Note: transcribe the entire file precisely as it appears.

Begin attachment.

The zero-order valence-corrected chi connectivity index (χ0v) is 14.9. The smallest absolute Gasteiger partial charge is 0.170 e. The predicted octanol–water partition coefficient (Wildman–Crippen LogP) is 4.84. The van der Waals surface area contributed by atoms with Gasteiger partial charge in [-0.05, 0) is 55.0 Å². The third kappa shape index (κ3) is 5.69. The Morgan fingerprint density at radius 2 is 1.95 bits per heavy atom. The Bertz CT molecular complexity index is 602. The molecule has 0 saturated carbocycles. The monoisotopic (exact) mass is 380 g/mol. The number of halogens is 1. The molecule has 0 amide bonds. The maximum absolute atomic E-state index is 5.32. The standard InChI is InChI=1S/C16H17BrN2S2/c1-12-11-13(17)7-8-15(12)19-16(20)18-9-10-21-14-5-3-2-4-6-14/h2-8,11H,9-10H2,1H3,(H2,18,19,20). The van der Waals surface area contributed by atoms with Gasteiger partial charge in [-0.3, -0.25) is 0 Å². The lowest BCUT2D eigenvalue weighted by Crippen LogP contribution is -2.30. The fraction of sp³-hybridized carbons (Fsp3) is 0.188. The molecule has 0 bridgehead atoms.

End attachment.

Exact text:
The zero-order valence-corrected chi connectivity index (χ0v) is 14.9. The smallest absolute Gasteiger partial charge is 0.170 e. The predicted octanol–water partition coefficient (Wildman–Crippen LogP) is 4.84. The van der Waals surface area contributed by atoms with Gasteiger partial charge in [-0.05, 0) is 55.0 Å². The third kappa shape index (κ3) is 5.69. The Morgan fingerprint density at radius 2 is 1.95 bits per heavy atom. The Bertz CT molecular complexity index is 602. The molecule has 0 saturated carbocycles. The monoisotopic (exact) mass is 380 g/mol. The number of halogens is 1. The molecule has 0 amide bonds. The maximum absolute atomic E-state index is 5.32. The standard InChI is InChI=1S/C16H17BrN2S2/c1-12-11-13(17)7-8-15(12)19-16(20)18-9-10-21-14-5-3-2-4-6-14/h2-8,11H,9-10H2,1H3,(H2,18,19,20). The van der Waals surface area contributed by atoms with Gasteiger partial charge in [-0.3, -0.25) is 0 Å². The lowest BCUT2D eigenvalue weighted by Crippen LogP contribution is -2.30. The fraction of sp³-hybridized carbons (Fsp3) is 0.188. The molecule has 0 bridgehead atoms.